The company commissioned its first plant in 2017, in Hinwil, Switzerland and is participating in several research projects. According to Climeworks, the Hinwil plant captures about 900 tonnes of CO2 annually and delivers parts of the captured CO2 to a nearby greenhouse for CO2 fertilization. About 600 tonnes of CO2 are transported by truck to the Swiss production facility of Coca-Cola’s sparkling water brand “Valser”. Climeworks collaborates with several companies to develop and produce synthetic fuels manufactured from captured CO2, among them the Norwegian company Nordic Blue Crude AS as well as a joint project of the Italian oil group ENI and the Swiss spinoff Synhelion. Climeworks has been supported with more than € 50 million in public and private grants.7 Carbon Engineering Ltd., a company founded by David Keith (Harvard University) commissioned a pilot plant in Squamish, Canada in 2015, that captures about a tonne of CO2 a day. In 2017, the plant was connected to a fuel synthesis platform, aiming to produce synthetic transport fuels, based on the captured CO2 and hydrogen. The company has raised more than CAD 100 million from multiples private investors, including oil and mining companies, (Chevron, Occidental Petroleum and BHP) and public sources and plans to commission a larger DAC plant in cooperation with Oxy Low Carbon Ventures in 2023. The captured CO2 will be used for EOR, which means more fossil fuels and more CO2 emissions.

Washington State Governor Jay Inslee inspects a Climeworks DAC unit in Switzerland (Jay Inslee/Creative Commons)

The US-based company Global Thermostat has operated a pilot DAC plant in Menlo Park, California, since 2010. In 2018, it opened its first commercial plant, capturing 4,000 tonnes of CO2 per year, in Huntsville, Alabama. In 2019, the company signed a joint development agreement with ExxonMobil to study the scalability of Global Thermostat’s DAC technology. As of this writing, the company has raised more than US$ 70 million in funding.9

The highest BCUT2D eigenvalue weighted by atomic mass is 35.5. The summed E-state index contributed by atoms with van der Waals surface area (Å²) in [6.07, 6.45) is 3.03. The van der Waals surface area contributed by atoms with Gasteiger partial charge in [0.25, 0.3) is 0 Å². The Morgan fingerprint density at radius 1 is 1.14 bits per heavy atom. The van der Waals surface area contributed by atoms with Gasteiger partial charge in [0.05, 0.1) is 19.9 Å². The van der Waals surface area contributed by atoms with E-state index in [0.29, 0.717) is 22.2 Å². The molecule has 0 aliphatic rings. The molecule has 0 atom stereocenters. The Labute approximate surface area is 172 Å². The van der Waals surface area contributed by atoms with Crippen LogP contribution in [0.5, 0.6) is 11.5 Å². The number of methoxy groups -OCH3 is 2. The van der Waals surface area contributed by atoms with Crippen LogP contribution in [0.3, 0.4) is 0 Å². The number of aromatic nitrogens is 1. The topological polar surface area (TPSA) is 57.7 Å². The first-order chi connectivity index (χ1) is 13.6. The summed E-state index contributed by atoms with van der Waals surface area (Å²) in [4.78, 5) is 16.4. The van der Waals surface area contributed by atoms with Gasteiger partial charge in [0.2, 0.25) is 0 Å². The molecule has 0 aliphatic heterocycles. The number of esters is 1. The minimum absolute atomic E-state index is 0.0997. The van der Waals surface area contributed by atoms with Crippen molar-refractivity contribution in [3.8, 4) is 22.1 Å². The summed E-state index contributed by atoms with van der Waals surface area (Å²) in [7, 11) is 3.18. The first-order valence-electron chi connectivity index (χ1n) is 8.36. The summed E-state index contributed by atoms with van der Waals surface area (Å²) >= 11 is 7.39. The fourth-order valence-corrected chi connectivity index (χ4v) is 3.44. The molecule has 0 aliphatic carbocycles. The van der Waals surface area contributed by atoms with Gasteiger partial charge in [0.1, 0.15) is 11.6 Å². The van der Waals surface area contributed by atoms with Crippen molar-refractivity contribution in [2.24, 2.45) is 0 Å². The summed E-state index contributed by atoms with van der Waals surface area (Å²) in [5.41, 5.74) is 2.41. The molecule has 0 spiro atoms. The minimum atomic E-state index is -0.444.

Worldwide, there are more than ten other initiatives to further develop and market DAC technology, among them the Finnish Soletair Power. The company developed a technology that combines DAC, an electrolyser for hydrogen production, and a synthesis reactor for hydrocarbon production and commissioned its first demonstration facility in 2018. The US based company Infinitree LLC develops a CO2 capture system for use in greenhouses.
The Dublin-based company Silicon Kingdom Holdings plans to commercialize DAC technology developed at the Arizona State University’s Centre for Negative Carbon Emissions and plans to “plant” 1,200 mechanical trees for CO2 capture.10
The world’s largest research program on DAC is the EU-funded pan-European research project CarbFix, led by Reykjavik Energy. The project combines DAC with CCS and involves capturing CO2 and H2S at Reykjavik Energy’s Hellisheidi Geothermal Power Plant, nearby Reykjavik. The CO2 is dissolved in water under pressure, and the solution is injected into basaltic formations nearby the plant, at 400 m to 800 m depth, with the aim of storing the gas in mineral form in the bedrock. The European follow-up project GECO (Geothermal Emission Control) is conducted to deepen and further develop the CarbFix results at five demonstration sites throughout Europe.11

Impacts of the technology

The main problem with DAC, as with CCS and CCUS (all especially of interest to fossil fuel industries, which are their main investors), is that it prolonges the life of dirty energy sources and the continued devastation of poor communities around the world. They cause acute environmental justice, health and economic impacts. There is no evidence that these technologies can address the climate crisis at the scale required.
Although little is known about the CO2-capture efficiency, safety and impacts of DAC, several companies have already started marketing DAC as a climate solution. Whether the technology itself is climate friendly needs to be critically questioned, among other reasons, because DAC requires considerable energy inputs. These inputs produce GHG emissions if not fully sourced from renewable energy. The energy required to capture the 600 tonnes of CO2 provided by Climeworks to the sparkling water brand “Valser” is sufficient to supply 760 EU citizens with electricity for a period of one year, although this number excludes the energy needed to compress, purify and transport the CO2 over ~200 km by truck.13
With many people – particularly in the Global South – still without access to electricity, it seems incompatible with principles of global climate justice to use excessive amounts of renewable energy capacity on Northern developed countries that will help the polluting industries continue business-as-usual. Deployed on full-scale, DAC plants require significant infrastructure. To capture one million tonnes of CO2 annually in a liquid solvent system, the land footprint has been estimated at 60 to 100 km² for a system powered by solar energy. This means that operating DAC at a scale sufficient to make an impact on global carbon emissions would be a considerable threat to large areas of natural ecosystems.14 A full life-cycle analysis on the construction, maintenance and environmental impacts of largescale DAC plants is not available and is a serious knowledge gap. For example, little is known about the toxicity, production and disposal of the CO2 solvents and sorbents in use.